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Regular version of the site

Economics and Gender

On Wednesday, December 11, 2013, Nancy Folbre, Professor  of Economics,  University of Massachusetts Amherst, USA,  will give a talk at the  Faculty of Sociology of the HSE  within the International Research Seminar Series ‘Sociologies of Morality’. She is a feminist economist  who focuses on economics and the family (or family economics), non-market work and the economics of care. She was elected president of the International Association for Feminist Economists in 2002, and has been an associate editor of the journal Feminist Economics  since 1995.

We spoke to Nancy Folbre before the lecture.

— Could you please introduce the main postulates of the feminist political economy?

— Feminist political economy centers on the notion that gender inequality has important economic causes and consequences. Some feminist political economists, like myself, view patriarchy as a system like capitalism with "laws of motion" that are similar though never identical across different historical circumstances and time periods. This approach differs from traditional Marxian theory in significant ways, rejecting any narrow emphasis on production or the labor theory of value and emphasizing the ways in which systems such as patriarchy, feudalism, capitalism, and state socialism may overlap and interlock, rather than succeeding one another in discrete stages. This approach also emphasizes "intersectionality" the ways in which inequalities based on gender, race/ethnicity, citizenship, and class may intersect, creating complex strategic environments in which one or another form of group identity may sometimes be more, sometimes less important. 

— What aspects of gender inequality are the most urgent today for the global economics?

— This varies by country and context. In the U.S. women have gained access to relatively well-paying occupations and increased their personal and political bargaining power, though this trend seems to have slowed in recent years. It appears that a major problem for U.S. women today is that they continue to bear a disproportionate share of the costs of caring for children and other dependents. In other countries, however, women continue to face major legal barriers and outright discrimination. 

— How can these problems be solved?

— No one knows exactly how these problems can be solved. But it seems apparent that dynamic capitalist development tends to increase women's opportunities as individuals, partly by discouraging specialization in unpaid family work that leaves women with little bargaining power. On the other hand, capitalist development tends to increase the relative costs of family care, and tends to benefit single women more than those with children or elderly family members to care for.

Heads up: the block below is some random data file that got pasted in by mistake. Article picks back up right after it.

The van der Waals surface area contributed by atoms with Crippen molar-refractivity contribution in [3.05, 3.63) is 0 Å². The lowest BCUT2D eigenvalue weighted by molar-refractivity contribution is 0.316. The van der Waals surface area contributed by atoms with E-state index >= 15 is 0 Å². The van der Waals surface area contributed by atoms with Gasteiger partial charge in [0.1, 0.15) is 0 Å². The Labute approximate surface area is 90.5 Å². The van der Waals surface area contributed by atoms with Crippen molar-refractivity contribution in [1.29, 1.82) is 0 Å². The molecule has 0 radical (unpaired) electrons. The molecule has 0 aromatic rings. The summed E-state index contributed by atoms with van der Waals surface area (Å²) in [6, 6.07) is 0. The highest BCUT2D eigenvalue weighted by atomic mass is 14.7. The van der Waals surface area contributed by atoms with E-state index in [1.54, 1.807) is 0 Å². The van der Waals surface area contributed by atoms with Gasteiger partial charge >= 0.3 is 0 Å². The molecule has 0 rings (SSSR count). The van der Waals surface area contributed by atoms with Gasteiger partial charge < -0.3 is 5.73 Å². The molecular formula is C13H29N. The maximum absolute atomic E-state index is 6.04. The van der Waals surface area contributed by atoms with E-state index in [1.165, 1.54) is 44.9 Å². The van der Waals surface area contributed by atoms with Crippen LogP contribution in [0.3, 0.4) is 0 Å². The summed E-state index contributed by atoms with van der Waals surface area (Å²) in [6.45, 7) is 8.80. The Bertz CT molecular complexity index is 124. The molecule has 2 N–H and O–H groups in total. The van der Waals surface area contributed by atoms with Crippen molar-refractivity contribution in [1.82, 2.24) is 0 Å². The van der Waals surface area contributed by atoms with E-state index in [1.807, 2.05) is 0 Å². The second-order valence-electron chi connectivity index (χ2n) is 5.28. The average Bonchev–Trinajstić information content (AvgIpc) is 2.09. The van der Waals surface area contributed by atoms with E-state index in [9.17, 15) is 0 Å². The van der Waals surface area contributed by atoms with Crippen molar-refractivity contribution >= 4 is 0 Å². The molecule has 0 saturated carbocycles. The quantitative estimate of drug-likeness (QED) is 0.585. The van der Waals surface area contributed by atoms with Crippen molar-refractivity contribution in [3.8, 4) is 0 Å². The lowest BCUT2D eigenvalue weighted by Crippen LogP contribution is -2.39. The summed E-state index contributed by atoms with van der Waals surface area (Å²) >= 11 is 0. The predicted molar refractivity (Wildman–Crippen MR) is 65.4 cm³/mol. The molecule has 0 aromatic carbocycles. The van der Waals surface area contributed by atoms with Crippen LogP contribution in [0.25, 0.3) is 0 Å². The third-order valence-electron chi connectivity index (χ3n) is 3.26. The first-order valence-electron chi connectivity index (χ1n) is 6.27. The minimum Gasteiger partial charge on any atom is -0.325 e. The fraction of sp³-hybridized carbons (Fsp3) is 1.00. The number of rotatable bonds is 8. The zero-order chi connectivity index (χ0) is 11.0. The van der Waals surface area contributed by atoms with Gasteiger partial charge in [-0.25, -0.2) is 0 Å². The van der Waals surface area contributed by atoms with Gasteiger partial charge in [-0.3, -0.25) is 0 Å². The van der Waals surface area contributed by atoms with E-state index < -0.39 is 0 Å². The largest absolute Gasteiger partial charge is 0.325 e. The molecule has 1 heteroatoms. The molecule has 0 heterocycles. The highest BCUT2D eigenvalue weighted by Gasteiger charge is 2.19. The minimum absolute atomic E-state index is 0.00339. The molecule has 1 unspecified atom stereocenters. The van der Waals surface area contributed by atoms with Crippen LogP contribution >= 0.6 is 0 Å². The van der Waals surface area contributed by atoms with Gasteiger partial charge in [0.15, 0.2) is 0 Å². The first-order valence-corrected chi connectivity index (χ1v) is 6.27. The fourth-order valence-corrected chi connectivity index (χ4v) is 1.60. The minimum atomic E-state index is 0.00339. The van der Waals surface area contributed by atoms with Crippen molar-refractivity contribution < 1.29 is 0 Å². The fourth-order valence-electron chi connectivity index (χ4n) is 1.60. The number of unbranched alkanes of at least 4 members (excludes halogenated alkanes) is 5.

Game theory and collective bargaining models provide a way of explaining changes and intersectionality comes into play. For instance, when there are very large class differences among women, feminist mobilization is retarded. Women tend to mobilize around gender issues more effectively when they are less divided by class, race/ethnicity, and other dimensions of collectivity identity. 

The so-called welfare state also plays an important role, because it provides social insurance that reduces the cost and risk, to women, of caring for dependents. 

— Have you been cooperating with any Russian researchers? Or do you have any plans on such collaboration?

— I have not had the opportunity to cooperate with Russian researchers, and have not found much research on feminist political economy in Russia other than a classic book by Gail Lapidus, Women in Soviet Society, that influenced my early thinking about patriarchal systems. 

—  What are your professional expectations of the visit to the HSE Moscow?

— I hope to learn more about recent social and economic changes in Russia, and am particularly eager to meet researchers interested in gender inequality.

Anna Chernyakhovskaya, specially for the HSE news service

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